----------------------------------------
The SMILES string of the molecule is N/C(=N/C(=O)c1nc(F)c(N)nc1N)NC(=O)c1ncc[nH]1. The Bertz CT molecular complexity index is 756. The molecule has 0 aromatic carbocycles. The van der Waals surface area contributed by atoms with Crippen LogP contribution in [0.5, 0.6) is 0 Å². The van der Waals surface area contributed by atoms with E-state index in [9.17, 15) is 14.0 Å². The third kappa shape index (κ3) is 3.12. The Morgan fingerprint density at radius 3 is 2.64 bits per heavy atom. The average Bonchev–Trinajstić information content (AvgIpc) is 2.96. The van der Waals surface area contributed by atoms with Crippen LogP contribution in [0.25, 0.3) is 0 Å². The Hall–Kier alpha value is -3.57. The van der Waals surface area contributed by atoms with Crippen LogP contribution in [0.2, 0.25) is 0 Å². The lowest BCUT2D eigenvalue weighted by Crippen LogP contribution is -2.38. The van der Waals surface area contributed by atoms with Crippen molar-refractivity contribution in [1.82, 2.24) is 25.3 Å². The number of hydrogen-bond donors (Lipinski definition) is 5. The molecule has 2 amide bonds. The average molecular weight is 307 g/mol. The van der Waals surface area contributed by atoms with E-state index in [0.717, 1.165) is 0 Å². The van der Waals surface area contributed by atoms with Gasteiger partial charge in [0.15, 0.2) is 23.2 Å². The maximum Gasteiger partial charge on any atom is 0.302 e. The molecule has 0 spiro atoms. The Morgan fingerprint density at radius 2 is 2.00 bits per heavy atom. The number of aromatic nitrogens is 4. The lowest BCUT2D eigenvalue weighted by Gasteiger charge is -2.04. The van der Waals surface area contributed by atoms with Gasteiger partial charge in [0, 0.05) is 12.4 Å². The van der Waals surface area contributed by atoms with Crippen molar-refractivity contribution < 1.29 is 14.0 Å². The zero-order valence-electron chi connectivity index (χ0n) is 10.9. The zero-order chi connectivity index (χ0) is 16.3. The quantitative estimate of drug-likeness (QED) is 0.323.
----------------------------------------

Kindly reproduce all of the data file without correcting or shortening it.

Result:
The SMILES string of the molecule is N/C(=N/C(=O)c1nc(F)c(N)nc1N)NC(=O)c1ncc[nH]1. The Bertz CT molecular complexity index is 756. The molecule has 0 aromatic carbocycles. The van der Waals surface area contributed by atoms with Crippen LogP contribution in [0.5, 0.6) is 0 Å². The van der Waals surface area contributed by atoms with E-state index in [9.17, 15) is 14.0 Å². The third kappa shape index (κ3) is 3.12. The Morgan fingerprint density at radius 3 is 2.64 bits per heavy atom. The average Bonchev–Trinajstić information content (AvgIpc) is 2.96. The van der Waals surface area contributed by atoms with Crippen LogP contribution in [0.25, 0.3) is 0 Å². The Hall–Kier alpha value is -3.57. The van der Waals surface area contributed by atoms with Crippen LogP contribution in [0.2, 0.25) is 0 Å². The lowest BCUT2D eigenvalue weighted by Crippen LogP contribution is -2.38. The van der Waals surface area contributed by atoms with Crippen molar-refractivity contribution in [1.82, 2.24) is 25.3 Å². The number of hydrogen-bond donors (Lipinski definition) is 5. The molecule has 2 amide bonds. The average molecular weight is 307 g/mol. The van der Waals surface area contributed by atoms with E-state index in [0.717, 1.165) is 0 Å². The van der Waals surface area contributed by atoms with Gasteiger partial charge in [0.15, 0.2) is 23.2 Å². The maximum Gasteiger partial charge on any atom is 0.302 e. The molecule has 0 spiro atoms. The Morgan fingerprint density at radius 2 is 2.00 bits per heavy atom. The number of aromatic nitrogens is 4. The lowest BCUT2D eigenvalue weighted by Gasteiger charge is -2.04. The van der Waals surface area contributed by atoms with Gasteiger partial charge in [0, 0.05) is 12.4 Å². The van der Waals surface area contributed by atoms with Crippen molar-refractivity contribution < 1.29 is 14.0 Å². The zero-order valence-electron chi connectivity index (χ0n) is 10.9. The zero-order chi connectivity index (χ0) is 16.3. The quantitative estimate of drug-likeness (QED) is 0.323.